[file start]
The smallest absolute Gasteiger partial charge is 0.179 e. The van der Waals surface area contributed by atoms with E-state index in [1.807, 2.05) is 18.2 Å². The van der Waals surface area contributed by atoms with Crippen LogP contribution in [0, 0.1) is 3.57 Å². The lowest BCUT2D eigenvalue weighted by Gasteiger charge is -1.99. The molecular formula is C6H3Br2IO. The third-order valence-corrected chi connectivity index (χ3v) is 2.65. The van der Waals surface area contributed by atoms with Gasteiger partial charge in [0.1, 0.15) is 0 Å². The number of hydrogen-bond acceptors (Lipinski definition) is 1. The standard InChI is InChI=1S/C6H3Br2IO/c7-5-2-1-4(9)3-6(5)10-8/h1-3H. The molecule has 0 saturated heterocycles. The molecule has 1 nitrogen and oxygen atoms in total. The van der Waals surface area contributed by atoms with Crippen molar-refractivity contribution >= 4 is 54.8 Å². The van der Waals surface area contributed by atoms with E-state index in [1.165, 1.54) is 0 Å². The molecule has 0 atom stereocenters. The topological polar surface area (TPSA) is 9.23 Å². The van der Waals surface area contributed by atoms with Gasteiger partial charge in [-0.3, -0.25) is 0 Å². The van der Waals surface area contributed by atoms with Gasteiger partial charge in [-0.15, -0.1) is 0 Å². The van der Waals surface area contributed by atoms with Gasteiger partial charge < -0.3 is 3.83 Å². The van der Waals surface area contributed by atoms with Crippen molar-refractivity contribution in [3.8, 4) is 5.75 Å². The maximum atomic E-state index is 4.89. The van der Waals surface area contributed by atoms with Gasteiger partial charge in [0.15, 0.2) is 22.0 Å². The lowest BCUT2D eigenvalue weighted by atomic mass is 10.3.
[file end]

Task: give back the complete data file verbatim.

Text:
The smallest absolute Gasteiger partial charge is 0.179 e. The van der Waals surface area contributed by atoms with E-state index in [1.807, 2.05) is 18.2 Å². The van der Waals surface area contributed by atoms with Crippen LogP contribution in [0, 0.1) is 3.57 Å². The lowest BCUT2D eigenvalue weighted by Gasteiger charge is -1.99. The molecular formula is C6H3Br2IO. The third-order valence-corrected chi connectivity index (χ3v) is 2.65. The van der Waals surface area contributed by atoms with Gasteiger partial charge in [0.1, 0.15) is 0 Å². The number of hydrogen-bond acceptors (Lipinski definition) is 1. The standard InChI is InChI=1S/C6H3Br2IO/c7-5-2-1-4(9)3-6(5)10-8/h1-3H. The molecule has 0 saturated heterocycles. The molecule has 1 nitrogen and oxygen atoms in total. The van der Waals surface area contributed by atoms with Crippen molar-refractivity contribution >= 4 is 54.8 Å². The van der Waals surface area contributed by atoms with E-state index in [1.165, 1.54) is 0 Å². The molecule has 0 atom stereocenters. The topological polar surface area (TPSA) is 9.23 Å². The van der Waals surface area contributed by atoms with Gasteiger partial charge in [-0.3, -0.25) is 0 Å². The van der Waals surface area contributed by atoms with Gasteiger partial charge in [-0.15, -0.1) is 0 Å². The van der Waals surface area contributed by atoms with Gasteiger partial charge < -0.3 is 3.83 Å². The van der Waals surface area contributed by atoms with Crippen molar-refractivity contribution in [3.8, 4) is 5.75 Å². The maximum atomic E-state index is 4.89. The van der Waals surface area contributed by atoms with Gasteiger partial charge in [0.15, 0.2) is 22.0 Å². The lowest BCUT2D eigenvalue weighted by atomic mass is 10.3.